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It Came from the Deep: A French Toast Recipe

I’m in the habit of asking men I meet about their kitchen habits. I’m interested in knowing if they like to cook, and I’ve discovered that, very broadly speaking, there are three types of male cooks: The very involved (such as myself), the completely uninvolved (such as my father), and those who cook breakfast. If a guy does some cooking around the house, most often it’s for the first meal of the day: pancakes, scrambled eggs, oatmeal, mostly on the weekends.

Of course, in my house, things are not at all like that. Santa Maria jumps at cooking breakfast—she’s the engine that drives the weekday get-out-school mornings, and on the weekends, she’s the first to suggest bacon or homemade buttermilk biscuits. I handle pancake duties, but that’s a legacy of our courtship. I won her over with fruit-laden pancakes, from scratch (it’s not much more difficult than opening a box of mix, by the way).

French toast is one of my favorite breakfast dishes, but I rarely eat it. Santa Maria has never warmed to the way I make it, and it has always been easier for me to break out the pancakes. I’m nothing, if not lazy. Our girls have only had it once or twice.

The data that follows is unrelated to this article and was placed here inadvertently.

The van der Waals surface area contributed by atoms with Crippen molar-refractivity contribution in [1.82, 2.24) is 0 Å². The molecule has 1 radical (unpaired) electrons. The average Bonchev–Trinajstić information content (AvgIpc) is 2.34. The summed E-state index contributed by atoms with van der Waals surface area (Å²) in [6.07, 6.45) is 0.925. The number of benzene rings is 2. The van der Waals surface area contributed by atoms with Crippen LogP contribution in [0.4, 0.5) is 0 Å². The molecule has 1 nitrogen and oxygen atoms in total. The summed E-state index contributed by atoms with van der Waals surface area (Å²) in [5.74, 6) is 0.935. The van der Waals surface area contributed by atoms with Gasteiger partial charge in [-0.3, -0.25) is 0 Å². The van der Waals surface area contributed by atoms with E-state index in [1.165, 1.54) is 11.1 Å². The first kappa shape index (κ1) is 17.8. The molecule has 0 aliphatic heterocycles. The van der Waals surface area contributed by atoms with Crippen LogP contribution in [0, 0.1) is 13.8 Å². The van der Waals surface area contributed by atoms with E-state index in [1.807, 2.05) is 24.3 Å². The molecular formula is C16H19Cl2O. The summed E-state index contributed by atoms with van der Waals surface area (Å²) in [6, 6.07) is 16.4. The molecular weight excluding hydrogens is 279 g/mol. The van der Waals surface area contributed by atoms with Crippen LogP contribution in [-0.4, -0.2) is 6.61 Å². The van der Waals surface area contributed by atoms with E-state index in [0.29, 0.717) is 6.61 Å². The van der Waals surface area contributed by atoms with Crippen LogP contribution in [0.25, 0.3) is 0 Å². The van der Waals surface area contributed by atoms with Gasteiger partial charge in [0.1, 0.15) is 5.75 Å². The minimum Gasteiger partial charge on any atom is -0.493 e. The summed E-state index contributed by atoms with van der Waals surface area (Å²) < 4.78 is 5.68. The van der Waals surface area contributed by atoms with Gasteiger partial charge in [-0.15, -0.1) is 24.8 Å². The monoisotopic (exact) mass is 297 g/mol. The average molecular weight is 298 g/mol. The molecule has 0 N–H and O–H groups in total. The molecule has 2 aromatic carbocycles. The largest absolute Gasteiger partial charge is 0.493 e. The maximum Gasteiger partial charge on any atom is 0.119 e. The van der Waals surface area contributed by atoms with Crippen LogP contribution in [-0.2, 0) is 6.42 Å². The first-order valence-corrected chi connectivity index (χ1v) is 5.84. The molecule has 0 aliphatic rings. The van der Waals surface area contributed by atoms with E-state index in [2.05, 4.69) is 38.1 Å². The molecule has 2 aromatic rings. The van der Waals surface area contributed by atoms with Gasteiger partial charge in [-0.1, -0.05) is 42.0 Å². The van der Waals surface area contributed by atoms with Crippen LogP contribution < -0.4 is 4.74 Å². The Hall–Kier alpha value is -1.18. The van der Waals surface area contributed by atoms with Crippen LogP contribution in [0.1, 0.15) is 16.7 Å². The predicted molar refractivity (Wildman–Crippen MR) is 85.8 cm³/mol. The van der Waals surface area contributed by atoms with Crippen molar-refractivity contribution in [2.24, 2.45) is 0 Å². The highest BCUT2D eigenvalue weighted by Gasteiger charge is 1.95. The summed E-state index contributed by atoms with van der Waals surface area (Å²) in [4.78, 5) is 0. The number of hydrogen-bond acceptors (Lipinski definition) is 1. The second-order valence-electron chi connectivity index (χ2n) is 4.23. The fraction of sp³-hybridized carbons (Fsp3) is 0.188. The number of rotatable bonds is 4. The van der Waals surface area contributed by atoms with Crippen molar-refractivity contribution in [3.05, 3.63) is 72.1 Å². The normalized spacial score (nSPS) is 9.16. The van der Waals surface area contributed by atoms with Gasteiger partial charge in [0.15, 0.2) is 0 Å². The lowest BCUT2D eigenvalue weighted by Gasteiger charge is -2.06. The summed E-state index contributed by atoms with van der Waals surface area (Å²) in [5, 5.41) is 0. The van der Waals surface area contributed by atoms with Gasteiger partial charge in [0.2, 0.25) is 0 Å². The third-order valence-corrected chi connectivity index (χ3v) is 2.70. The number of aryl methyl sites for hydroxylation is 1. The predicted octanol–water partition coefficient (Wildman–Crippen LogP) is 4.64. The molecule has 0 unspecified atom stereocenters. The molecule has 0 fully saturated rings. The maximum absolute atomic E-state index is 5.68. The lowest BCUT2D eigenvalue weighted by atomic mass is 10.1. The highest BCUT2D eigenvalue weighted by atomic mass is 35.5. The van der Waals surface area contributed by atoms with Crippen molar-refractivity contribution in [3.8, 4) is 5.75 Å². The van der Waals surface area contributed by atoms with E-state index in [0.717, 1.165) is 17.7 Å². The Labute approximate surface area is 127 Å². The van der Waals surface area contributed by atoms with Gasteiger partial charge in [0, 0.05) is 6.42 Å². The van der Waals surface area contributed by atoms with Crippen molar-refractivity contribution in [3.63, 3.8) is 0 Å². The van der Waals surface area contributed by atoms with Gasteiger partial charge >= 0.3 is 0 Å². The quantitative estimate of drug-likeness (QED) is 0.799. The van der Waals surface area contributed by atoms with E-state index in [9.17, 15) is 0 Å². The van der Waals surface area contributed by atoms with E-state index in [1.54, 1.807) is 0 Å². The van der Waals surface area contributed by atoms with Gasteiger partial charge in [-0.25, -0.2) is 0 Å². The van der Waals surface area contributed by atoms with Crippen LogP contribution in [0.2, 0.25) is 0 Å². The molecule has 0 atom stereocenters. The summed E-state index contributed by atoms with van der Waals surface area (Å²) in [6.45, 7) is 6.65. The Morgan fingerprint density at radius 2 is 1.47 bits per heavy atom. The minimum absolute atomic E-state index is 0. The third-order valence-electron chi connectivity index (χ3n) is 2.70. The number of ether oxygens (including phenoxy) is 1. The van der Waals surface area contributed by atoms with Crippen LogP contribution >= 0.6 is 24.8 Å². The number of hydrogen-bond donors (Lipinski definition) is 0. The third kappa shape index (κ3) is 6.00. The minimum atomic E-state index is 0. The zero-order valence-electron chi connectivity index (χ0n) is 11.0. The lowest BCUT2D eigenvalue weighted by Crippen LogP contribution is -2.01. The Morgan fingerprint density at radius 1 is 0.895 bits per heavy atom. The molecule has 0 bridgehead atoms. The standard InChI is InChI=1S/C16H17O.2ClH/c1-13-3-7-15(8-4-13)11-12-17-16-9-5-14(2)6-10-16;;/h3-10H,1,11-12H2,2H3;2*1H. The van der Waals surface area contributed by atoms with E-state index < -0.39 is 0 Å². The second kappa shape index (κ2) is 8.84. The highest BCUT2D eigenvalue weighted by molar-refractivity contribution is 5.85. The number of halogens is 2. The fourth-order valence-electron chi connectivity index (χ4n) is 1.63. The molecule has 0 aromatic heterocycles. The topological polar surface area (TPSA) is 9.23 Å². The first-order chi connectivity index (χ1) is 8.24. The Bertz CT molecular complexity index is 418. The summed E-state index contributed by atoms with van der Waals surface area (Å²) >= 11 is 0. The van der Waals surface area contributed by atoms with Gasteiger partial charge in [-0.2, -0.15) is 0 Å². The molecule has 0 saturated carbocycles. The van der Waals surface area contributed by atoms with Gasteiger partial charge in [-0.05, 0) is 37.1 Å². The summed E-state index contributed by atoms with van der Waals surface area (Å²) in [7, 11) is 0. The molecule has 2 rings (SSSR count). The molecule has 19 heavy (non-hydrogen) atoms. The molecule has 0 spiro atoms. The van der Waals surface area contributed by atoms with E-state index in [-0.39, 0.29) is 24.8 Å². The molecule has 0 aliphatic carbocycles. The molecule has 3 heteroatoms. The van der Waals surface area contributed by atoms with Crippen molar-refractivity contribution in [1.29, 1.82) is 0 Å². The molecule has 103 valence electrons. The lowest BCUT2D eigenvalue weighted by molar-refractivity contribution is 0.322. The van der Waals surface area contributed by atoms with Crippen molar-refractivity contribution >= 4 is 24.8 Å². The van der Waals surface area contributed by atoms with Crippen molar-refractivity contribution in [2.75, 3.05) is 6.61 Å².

On Saturday, though, we were at the Green Market, buying clams for dinner. I wanted a loaf of fresh bread, so I stopped by the Bread Alone stand. They were out of baguettes, and I opted for a gigantic loaf of fresh sourdough, the one they called the Levianthan. And rightly so—it was a whale of a loaf.

I knew there was no way we would eat all of the bread that night, and I was thinking one thing when I picked it up: “French toast.” Santa Maria was on to me, and later she said she knew exactly what I was thinking.

On Sunday morning, she was up first with the girls, and she let me sleep in. I was under the covers until the remarkably late hour of 7:45, and by the time I made it to the kitchen, she had already given the Nina an egg and Pinta a cup of yogurt. I was free to make French toast for myself.

Perhaps because I didn’t expect anyone other than myself to eat it, I was very relaxed. I made slice after slice after slice; I can’t really just cook for myself. And I was glad I made so much: it was a huge hit. Pinta didn’t want any at first (she was acting her age), but when I gave her a bite, she was an instant convert. Pinta said it was better than everything else anywhere, and Santa Maria thought it batch was the best ever. The moral of the story: get good bread.

French Toast


  • 4-5 eggs
  • about a cup of milk
  • 8 slices or so of bread of your choice
  • butter
  • Maple syrup


Beat the eggs and add in the milk.

Slice the bread and dunk pieces into the mixture.

Brown the slices on a well-buttered frying pan.

Serve with warm maple syrup, cinnamon, powdered sugar, and/or whatever you would like.


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